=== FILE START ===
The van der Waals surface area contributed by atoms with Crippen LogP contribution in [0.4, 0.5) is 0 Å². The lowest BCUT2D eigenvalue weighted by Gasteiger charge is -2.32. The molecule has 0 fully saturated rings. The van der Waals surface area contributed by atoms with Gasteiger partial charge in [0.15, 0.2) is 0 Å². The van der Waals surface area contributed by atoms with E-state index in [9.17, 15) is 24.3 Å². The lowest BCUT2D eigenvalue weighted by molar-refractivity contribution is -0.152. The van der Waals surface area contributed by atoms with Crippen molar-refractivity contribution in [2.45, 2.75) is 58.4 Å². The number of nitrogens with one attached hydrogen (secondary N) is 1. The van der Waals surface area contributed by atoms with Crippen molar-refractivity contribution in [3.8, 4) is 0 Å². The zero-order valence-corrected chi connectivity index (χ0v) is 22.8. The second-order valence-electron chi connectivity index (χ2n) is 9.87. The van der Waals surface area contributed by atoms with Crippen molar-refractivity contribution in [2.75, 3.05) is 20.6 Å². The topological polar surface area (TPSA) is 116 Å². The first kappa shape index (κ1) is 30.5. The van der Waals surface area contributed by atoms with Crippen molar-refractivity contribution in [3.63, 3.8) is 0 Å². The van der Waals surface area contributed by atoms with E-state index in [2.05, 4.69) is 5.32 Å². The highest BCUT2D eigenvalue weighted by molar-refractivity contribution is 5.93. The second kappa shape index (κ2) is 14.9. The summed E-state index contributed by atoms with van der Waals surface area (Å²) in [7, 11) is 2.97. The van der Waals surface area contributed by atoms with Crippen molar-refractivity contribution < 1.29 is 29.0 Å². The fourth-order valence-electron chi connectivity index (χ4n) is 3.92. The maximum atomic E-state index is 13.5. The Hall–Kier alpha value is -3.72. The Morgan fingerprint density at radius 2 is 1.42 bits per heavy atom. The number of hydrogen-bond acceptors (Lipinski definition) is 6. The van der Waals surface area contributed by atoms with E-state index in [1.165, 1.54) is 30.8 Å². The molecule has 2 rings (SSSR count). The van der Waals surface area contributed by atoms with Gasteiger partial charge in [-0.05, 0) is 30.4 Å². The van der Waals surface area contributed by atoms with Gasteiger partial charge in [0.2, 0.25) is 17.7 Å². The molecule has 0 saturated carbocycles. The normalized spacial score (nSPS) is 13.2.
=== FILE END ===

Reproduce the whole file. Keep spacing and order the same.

The van der Waals surface area contributed by atoms with Crippen LogP contribution in [0.4, 0.5) is 0 Å². The lowest BCUT2D eigenvalue weighted by Gasteiger charge is -2.32. The molecule has 0 fully saturated rings. The van der Waals surface area contributed by atoms with Gasteiger partial charge in [0.15, 0.2) is 0 Å². The van der Waals surface area contributed by atoms with E-state index in [9.17, 15) is 24.3 Å². The lowest BCUT2D eigenvalue weighted by molar-refractivity contribution is -0.152. The van der Waals surface area contributed by atoms with Crippen molar-refractivity contribution in [2.45, 2.75) is 58.4 Å². The number of nitrogens with one attached hydrogen (secondary N) is 1. The van der Waals surface area contributed by atoms with Crippen molar-refractivity contribution in [3.8, 4) is 0 Å². The zero-order valence-corrected chi connectivity index (χ0v) is 22.8. The second-order valence-electron chi connectivity index (χ2n) is 9.87. The van der Waals surface area contributed by atoms with Crippen molar-refractivity contribution in [2.75, 3.05) is 20.6 Å². The topological polar surface area (TPSA) is 116 Å². The first kappa shape index (κ1) is 30.5. The van der Waals surface area contributed by atoms with Crippen molar-refractivity contribution in [3.63, 3.8) is 0 Å². The van der Waals surface area contributed by atoms with E-state index in [2.05, 4.69) is 5.32 Å². The highest BCUT2D eigenvalue weighted by molar-refractivity contribution is 5.93. The second kappa shape index (κ2) is 14.9. The summed E-state index contributed by atoms with van der Waals surface area (Å²) in [7, 11) is 2.97. The van der Waals surface area contributed by atoms with Crippen molar-refractivity contribution < 1.29 is 29.0 Å². The fourth-order valence-electron chi connectivity index (χ4n) is 3.92. The maximum atomic E-state index is 13.5. The Hall–Kier alpha value is -3.72. The Morgan fingerprint density at radius 2 is 1.42 bits per heavy atom. The number of hydrogen-bond acceptors (Lipinski definition) is 6. The van der Waals surface area contributed by atoms with E-state index in [1.165, 1.54) is 30.8 Å². The molecule has 2 rings (SSSR count). The van der Waals surface area contributed by atoms with Gasteiger partial charge in [-0.05, 0) is 30.4 Å². The van der Waals surface area contributed by atoms with Gasteiger partial charge in [0.2, 0.25) is 17.7 Å². The molecule has 0 saturated carbocycles. The normalized spacial score (nSPS) is 13.2.